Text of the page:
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Many Medicaid-Enrolled Children Who Were Treated for ADHD Did Not Receive Recommended Followup Care


Attention deficit hyperactivity disorder (ADHD) is a common neurobehavioral disorder with symptoms of inattention, hyperactivity, and impulsivity. The Department of Health and Human Services publishes national quality measures that outline timeframes for followup care for children with ADHD. Additionally, professional guidelines from American Academy of Pediatrics and American Academy of Child and Adolescent Psychiatry describe the importance of followup care and behavioral therapy for these children. Some children may not receive followup care or behavioral therapy for reasons such as limited access to care or because practitioners may be unaware of the professional recommendations. This study focuses specifically on the extent to which children do not receive followup care and behavioral therapy.

A map of the U.S. depicting percentage of children on Medicaid treated for ADHD who did not receive followup care.  Please see the report for a table with these numbers.

Children with ADHD have higher rates of repeating grade levels, dropping out of school, and receiving hospital care. Childhood ADHD is also associated with negative outcomes in adulthood such as increased rates of other mental health problems, criminal behavior, and increased risk for suicide. The annual societal costs of ADHD are estimated up to $266 billion from loss of productivity, as well as spending in the healthcare, justice, and educational systems.

An estimated 13 percent of Medicaid-enrolled children are impacted by ADHD. Treatment involving behavioral therapy, medication, and followup care can help improve these children's outcomes, long-term prognoses, and quality of life.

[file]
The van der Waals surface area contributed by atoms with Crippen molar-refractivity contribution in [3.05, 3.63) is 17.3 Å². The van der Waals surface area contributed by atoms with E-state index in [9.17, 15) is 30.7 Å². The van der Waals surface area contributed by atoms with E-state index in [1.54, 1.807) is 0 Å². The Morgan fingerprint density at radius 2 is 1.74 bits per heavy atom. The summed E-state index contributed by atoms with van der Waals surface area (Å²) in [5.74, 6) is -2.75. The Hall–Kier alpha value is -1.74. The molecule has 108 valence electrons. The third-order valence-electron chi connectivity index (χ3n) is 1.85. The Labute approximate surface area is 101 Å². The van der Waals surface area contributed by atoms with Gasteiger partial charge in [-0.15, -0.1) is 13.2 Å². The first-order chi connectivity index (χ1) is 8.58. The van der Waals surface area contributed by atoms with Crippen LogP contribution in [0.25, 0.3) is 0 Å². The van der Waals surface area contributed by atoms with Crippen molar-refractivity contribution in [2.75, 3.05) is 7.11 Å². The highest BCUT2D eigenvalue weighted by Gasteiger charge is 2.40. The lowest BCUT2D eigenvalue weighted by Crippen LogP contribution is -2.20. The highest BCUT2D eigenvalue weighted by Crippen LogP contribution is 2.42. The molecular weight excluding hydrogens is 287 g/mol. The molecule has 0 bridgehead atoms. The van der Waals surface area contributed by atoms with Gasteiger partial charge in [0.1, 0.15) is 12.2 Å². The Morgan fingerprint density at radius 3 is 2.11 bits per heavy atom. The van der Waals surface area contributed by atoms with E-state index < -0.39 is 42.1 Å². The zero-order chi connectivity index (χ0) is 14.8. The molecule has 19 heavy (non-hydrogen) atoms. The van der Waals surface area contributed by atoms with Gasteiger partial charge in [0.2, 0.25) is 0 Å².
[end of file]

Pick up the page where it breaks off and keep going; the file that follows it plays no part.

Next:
OIG conducted this review in response to a congressional request to evaluate pharmaceutical and behavioral therapy treatment of Medicaid-enrolled children with ADHD.


We reviewed Medicaid claims data, fiscal years 2014 and 2015, from all States and the District of Columbia for Medicaid-enrolled children who received ADHD treatment. We examined whether children received: (1) timely followup care with practitioners after being newly prescribed an ADHD medication, (2) timely followup care after ADHD hospitalizations, and (3) behavioral therapy in addition to ADHD medication. We also interviewed professionals to understand the impact ADHD has on children.


59% of Medicaid-enrolled children who were newly prescribed an ADHD medication did not receive followup care within 30 days. 21% of Medicaid-enrolled children who were newly prescribed an ADHD medication did not receive 2 followup care visits within 300 days. 35% of Medicaid-enrolled children who were hospitalized for ADHD did not receive followup care within 30 days. 45% of Medicaid-enrolled children who were newly prescribed an ADHD medication did not receive behavioral therapy as part of their ADHD treatment.

Over 500,000 Medicaid-enrolled children who were newly prescribed an ADHD medication and over 3,500 children hospitalized with a primary diagnosis of ADHD did not receive followup care within the timeframes outlined in the national quality measures. Additionally, over 54,000 children did not receive any behavioral therapy as recommended by professional guidelines.


We recommend that the Centers for Medicare & Medicaid Services (CMS) work toward improving health outcomes by developing strategies to increase the number of children who receive timely followup care for ADHD. Specifically, we recommend that CMS:

CMS concurred with all three of our recommendations.